High salt intake reprioritizes osmolyte and energy metabolism for body fluid
Authors Kitada K, Daub S, Zhang Y, Klein JD, Nakano D, Pedchenko T, Lantier L, LaRocque
LM, Marton A, Neubert P, Schroder A, Rakova N, Jantsch J, Dikalova AE, Dikalov
SI, Harrison DG, Müller DN, Nishiyama A, Rauh M, Harris RC, Luft FC, Wassermann
DH, Sands JM, Titze J
Submitted By Submitted Externally on 5/23/2017
Status Published
Journal The Journal of clinical investigation
Year 2017
Date Published 5/1/2017
Volume : Pages 127 : 1944 - 1959
PubMed Reference 28414295
Abstract Natriuretic regulation of extracellular fluid volume homeostasis includes
suppression of the renin-angiotensin-aldosterone system, pressure natriuresis,
and reduced renal nerve activity, actions that concomitantly increase urinary
Na+ excretion and lead to increased urine volume. The resulting
natriuresis-driven diuretic water loss is assumed to control the extracellular
volume. Here, we have demonstrated that urine concentration, and therefore
regulation of water conservation, is an important control system for urine
formation and extracellular volume homeostasis in mice and humans across various
levels of salt intake. We observed that the renal concentration mechanism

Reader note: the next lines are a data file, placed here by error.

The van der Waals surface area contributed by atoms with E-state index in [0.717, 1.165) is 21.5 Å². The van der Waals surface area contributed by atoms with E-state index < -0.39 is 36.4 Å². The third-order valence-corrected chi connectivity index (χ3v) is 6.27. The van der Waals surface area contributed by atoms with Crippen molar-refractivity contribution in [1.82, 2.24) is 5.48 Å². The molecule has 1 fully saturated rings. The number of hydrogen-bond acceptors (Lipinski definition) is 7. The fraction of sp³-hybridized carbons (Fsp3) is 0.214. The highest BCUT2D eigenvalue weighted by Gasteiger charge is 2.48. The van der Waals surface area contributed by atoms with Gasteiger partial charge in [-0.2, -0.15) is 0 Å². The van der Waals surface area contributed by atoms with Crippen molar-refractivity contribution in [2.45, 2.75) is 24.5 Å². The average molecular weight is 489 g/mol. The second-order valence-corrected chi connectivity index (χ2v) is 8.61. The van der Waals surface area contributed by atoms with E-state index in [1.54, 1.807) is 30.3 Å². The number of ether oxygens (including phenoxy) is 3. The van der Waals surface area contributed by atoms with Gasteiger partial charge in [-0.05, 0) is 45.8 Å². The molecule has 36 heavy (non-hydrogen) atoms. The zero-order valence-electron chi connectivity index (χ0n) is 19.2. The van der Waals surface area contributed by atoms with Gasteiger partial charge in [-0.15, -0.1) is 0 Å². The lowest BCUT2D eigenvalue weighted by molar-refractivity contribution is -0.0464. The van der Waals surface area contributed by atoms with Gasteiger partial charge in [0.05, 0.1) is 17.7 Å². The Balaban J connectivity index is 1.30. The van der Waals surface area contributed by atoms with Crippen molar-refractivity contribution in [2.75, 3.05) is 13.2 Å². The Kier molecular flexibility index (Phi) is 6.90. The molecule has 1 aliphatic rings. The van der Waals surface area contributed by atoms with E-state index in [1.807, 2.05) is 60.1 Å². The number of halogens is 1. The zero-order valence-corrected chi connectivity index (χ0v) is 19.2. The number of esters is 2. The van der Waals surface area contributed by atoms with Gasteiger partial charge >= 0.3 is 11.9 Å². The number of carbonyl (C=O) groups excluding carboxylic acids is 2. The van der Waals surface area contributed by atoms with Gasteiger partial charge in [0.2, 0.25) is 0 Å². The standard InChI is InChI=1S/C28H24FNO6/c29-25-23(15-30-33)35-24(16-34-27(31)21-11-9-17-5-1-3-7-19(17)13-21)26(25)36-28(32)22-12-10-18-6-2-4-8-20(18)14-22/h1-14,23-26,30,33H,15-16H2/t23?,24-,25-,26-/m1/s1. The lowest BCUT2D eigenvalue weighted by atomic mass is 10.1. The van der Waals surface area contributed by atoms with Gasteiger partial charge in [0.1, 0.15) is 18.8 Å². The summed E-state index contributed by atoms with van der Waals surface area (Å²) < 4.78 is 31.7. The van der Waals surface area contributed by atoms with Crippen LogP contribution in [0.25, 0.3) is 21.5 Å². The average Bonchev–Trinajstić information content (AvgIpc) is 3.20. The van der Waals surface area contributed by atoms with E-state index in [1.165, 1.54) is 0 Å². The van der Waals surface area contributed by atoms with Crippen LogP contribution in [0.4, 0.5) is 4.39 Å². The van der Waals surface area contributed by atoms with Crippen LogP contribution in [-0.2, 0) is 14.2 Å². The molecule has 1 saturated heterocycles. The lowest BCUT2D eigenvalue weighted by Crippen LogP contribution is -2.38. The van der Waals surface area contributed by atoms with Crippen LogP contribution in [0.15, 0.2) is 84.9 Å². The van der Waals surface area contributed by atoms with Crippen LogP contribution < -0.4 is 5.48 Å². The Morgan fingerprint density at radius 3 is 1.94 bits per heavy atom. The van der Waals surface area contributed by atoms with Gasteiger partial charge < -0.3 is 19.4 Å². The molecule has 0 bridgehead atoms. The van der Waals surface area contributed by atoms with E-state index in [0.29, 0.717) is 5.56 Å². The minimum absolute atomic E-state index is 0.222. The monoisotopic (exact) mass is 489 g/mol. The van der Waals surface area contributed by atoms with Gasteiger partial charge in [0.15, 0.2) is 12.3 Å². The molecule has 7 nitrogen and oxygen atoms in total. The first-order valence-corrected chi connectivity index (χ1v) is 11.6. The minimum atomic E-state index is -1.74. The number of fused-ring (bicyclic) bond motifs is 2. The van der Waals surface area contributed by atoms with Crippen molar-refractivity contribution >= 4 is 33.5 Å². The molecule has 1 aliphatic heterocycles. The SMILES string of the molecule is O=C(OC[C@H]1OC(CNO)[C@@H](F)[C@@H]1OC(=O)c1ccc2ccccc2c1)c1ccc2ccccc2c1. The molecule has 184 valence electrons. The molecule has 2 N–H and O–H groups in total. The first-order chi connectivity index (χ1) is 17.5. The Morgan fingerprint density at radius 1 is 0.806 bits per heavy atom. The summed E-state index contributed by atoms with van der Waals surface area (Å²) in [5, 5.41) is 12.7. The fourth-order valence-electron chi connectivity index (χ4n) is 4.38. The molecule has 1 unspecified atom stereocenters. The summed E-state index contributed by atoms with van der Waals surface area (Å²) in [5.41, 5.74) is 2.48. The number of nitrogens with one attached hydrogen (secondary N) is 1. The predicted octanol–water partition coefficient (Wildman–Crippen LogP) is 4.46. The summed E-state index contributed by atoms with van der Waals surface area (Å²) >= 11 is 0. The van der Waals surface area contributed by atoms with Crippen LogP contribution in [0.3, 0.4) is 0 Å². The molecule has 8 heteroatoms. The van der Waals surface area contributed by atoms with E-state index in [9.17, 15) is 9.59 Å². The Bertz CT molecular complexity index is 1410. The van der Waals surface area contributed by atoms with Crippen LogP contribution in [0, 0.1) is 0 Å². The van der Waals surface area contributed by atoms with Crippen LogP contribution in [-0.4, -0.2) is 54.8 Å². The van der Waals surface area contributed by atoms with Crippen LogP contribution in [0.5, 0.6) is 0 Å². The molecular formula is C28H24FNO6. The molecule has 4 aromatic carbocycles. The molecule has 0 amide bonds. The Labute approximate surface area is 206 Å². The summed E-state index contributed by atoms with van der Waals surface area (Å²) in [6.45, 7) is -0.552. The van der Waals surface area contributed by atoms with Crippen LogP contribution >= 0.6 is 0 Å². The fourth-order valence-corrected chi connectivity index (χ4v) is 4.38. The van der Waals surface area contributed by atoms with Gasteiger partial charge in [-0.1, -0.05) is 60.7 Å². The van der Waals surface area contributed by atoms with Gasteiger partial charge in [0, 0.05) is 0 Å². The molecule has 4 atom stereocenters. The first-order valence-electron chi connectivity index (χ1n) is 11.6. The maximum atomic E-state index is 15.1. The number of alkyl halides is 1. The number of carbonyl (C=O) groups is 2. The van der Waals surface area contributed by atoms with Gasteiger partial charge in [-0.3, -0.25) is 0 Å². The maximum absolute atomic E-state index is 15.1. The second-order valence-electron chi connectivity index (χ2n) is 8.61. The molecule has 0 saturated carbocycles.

couples natriuresis with correspondent renal water reabsorption, limits
natriuretic osmotic diuresis, and results in concurrent extracellular volume
conservation and concentration of salt excreted into urine. This
water-conserving mechanism of dietary salt excretion relies on urea
transporter-driven urea recycling by the kidneys and on urea production by liver
and skeletal muscle. The energy-intense nature of hepatic and extrahepatic urea
osmolyte production for renal water conservation requires reprioritization of
energy and substrate metabolism in liver and skeletal muscle, resulting in
hepatic ketogenesis and glucocorticoid-driven muscle catabolism, which are
prevented by increasing food intake. This natriuretic-ureotelic,
water-conserving principle relies on metabolism-driven extracellular volume
control and is regulated by concerted liver, muscle, and renal actions.